Thursday, January 12, 2006

Antarctic Fog

I'm back after a month of too much work, sporadic Internet (bad weather in December, which caused our solar panels to take in too little power), and a constant desire to be outside...

Grant walking in the fog

In early December we had a small storm - small by Crozier standards, with winds to 80mph - that blew away the apparently essential white plastic tube that covered our wireless antenna. A few days later Grant and I decided to go look for it out on the ice. We figured that, given the predominantly southerly winds, the tube must have blown along the kilometer-long snow field downhill and downwind of the hut and that it was either resting in the folds of some sastrugi (wind-carved snow) or lying on the fast ice (sea ice attached to the shoreline) at the bottom of the snow slope. The sky was clear and the hut was in full sun, but as we descended the slope we entered into a thick blanket of fog that lay low over the cold ocean. Our search suddenly turned from hopeful to mostly meditative, since the prospects of finding a white object on a white surface in the flat light of a dense fog bank are rather minimal. But I trudged on, marveling at the fact that Grant had totally vanished from my sight despite the fact that he was but 100m from me. He blurred in and out of view as he wove his way down the slope on this unlikely search. When we reached the bottom we stepped onto the frozen ocean with it hard, jagged, snow-covered surface keeping us from slipping on the blue ice beneath. A few hundred meters ahead lay several grounded tabular (flat-topped) icebergs. They formed a citadel in various stages of decay - ice deconstructed by wind and rearranged by the movements of larger bergs that occasionally collide with the coast, with deep gashes revealing ice's inner blue secrets. Here the fog was denser but lay in patches from which the citadel emerged. The light and the iceberg backdrop made it look like a stage in some kind of celestial theater. Then I noticed the penguins. There were hundreds of them on the fast ice heading back to the colony. They were arranged in a jagged single file and they called and grunted as they went along, some walking and some tobogganing on their bellies, using their feet to push themselves along and their flippers to steer and maintain balance. They were mostly males who had taken the first incubation shift after egg-laying, had gone out to sea on their first foraging trip, and were returning to their nests to relieve their mates once again. I sat down and watched them file by, not daring to cross their line to keep following the plastic tube's imaginary, wind-borne path, which at this point had taken on a secondary importance. Grant walked through a gap in the penguin line and continued looking for the tube in the ice folds at the foot of the citadel. I waited for another gap, crossed, and then followed the birds to the western end of the colony, where they finally fanned out as they headed for their respective nests.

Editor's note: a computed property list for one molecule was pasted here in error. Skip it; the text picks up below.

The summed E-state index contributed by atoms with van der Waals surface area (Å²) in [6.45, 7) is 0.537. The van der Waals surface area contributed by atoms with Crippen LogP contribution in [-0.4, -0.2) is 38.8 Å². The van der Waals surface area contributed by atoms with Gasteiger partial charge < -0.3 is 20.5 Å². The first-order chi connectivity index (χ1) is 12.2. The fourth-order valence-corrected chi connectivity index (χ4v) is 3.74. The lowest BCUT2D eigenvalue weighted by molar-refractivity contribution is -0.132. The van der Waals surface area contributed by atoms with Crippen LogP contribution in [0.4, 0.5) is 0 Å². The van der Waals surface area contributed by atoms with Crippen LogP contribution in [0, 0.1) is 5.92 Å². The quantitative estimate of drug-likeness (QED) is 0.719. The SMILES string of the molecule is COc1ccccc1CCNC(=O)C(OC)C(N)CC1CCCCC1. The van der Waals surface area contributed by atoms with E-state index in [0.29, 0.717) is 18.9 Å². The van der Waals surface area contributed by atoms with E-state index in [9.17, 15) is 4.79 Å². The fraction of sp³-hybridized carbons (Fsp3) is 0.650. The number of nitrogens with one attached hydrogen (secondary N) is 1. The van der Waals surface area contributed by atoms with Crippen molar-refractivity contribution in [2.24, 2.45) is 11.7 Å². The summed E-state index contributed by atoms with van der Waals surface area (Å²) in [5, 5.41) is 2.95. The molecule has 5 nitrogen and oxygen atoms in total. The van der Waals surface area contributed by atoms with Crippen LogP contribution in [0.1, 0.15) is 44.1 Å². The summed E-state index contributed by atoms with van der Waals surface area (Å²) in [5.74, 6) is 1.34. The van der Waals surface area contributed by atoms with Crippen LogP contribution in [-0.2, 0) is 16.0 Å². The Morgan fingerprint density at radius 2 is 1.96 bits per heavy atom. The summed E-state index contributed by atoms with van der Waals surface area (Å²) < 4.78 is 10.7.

Ice and penguins emerging from the fog

Adelies walking along the fast ice...

...and walking along the citadel towards the colony.


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